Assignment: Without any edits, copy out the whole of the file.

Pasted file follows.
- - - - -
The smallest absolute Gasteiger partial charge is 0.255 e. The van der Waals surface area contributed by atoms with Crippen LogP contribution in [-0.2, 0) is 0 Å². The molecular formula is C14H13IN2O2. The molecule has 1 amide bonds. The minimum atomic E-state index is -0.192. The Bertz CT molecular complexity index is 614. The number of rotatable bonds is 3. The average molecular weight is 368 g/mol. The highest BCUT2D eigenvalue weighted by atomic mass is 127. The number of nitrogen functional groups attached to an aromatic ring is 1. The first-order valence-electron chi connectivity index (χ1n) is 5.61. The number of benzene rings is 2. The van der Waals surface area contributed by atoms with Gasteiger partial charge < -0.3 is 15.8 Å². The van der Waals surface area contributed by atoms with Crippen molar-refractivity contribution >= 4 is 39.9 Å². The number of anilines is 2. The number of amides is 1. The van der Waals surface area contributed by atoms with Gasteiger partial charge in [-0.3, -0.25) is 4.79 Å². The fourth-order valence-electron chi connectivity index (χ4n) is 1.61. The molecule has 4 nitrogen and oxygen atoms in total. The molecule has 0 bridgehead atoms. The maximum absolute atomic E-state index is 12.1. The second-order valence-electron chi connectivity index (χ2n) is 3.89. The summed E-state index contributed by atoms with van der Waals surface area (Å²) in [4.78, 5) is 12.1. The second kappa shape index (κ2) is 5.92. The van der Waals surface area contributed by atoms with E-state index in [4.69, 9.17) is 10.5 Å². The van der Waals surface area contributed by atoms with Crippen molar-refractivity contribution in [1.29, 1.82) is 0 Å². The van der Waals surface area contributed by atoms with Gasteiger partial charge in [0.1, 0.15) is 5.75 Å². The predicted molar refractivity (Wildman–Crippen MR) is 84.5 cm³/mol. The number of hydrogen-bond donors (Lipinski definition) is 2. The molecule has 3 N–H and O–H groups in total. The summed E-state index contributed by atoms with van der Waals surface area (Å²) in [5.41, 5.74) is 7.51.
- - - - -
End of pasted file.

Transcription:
The smallest absolute Gasteiger partial charge is 0.255 e. The van der Waals surface area contributed by atoms with Crippen LogP contribution in [-0.2, 0) is 0 Å². The molecular formula is C14H13IN2O2. The molecule has 1 amide bonds. The minimum atomic E-state index is -0.192. The Bertz CT molecular complexity index is 614. The number of rotatable bonds is 3. The average molecular weight is 368 g/mol. The highest BCUT2D eigenvalue weighted by atomic mass is 127. The number of nitrogen functional groups attached to an aromatic ring is 1. The first-order valence-electron chi connectivity index (χ1n) is 5.61. The number of benzene rings is 2. The van der Waals surface area contributed by atoms with Gasteiger partial charge < -0.3 is 15.8 Å². The van der Waals surface area contributed by atoms with Crippen molar-refractivity contribution >= 4 is 39.9 Å². The number of anilines is 2. The number of amides is 1. The van der Waals surface area contributed by atoms with Gasteiger partial charge in [-0.3, -0.25) is 4.79 Å². The fourth-order valence-electron chi connectivity index (χ4n) is 1.61. The molecule has 4 nitrogen and oxygen atoms in total. The molecule has 0 bridgehead atoms. The maximum absolute atomic E-state index is 12.1. The second-order valence-electron chi connectivity index (χ2n) is 3.89. The summed E-state index contributed by atoms with van der Waals surface area (Å²) in [4.78, 5) is 12.1. The second kappa shape index (κ2) is 5.92. The van der Waals surface area contributed by atoms with E-state index in [4.69, 9.17) is 10.5 Å². The van der Waals surface area contributed by atoms with Crippen molar-refractivity contribution in [1.29, 1.82) is 0 Å². The van der Waals surface area contributed by atoms with Gasteiger partial charge in [0.1, 0.15) is 5.75 Å². The predicted molar refractivity (Wildman–Crippen MR) is 84.5 cm³/mol. The number of hydrogen-bond donors (Lipinski definition) is 2. The molecule has 3 N–H and O–H groups in total. The summed E-state index contributed by atoms with van der Waals surface area (Å²) in [5.41, 5.74) is 7.51.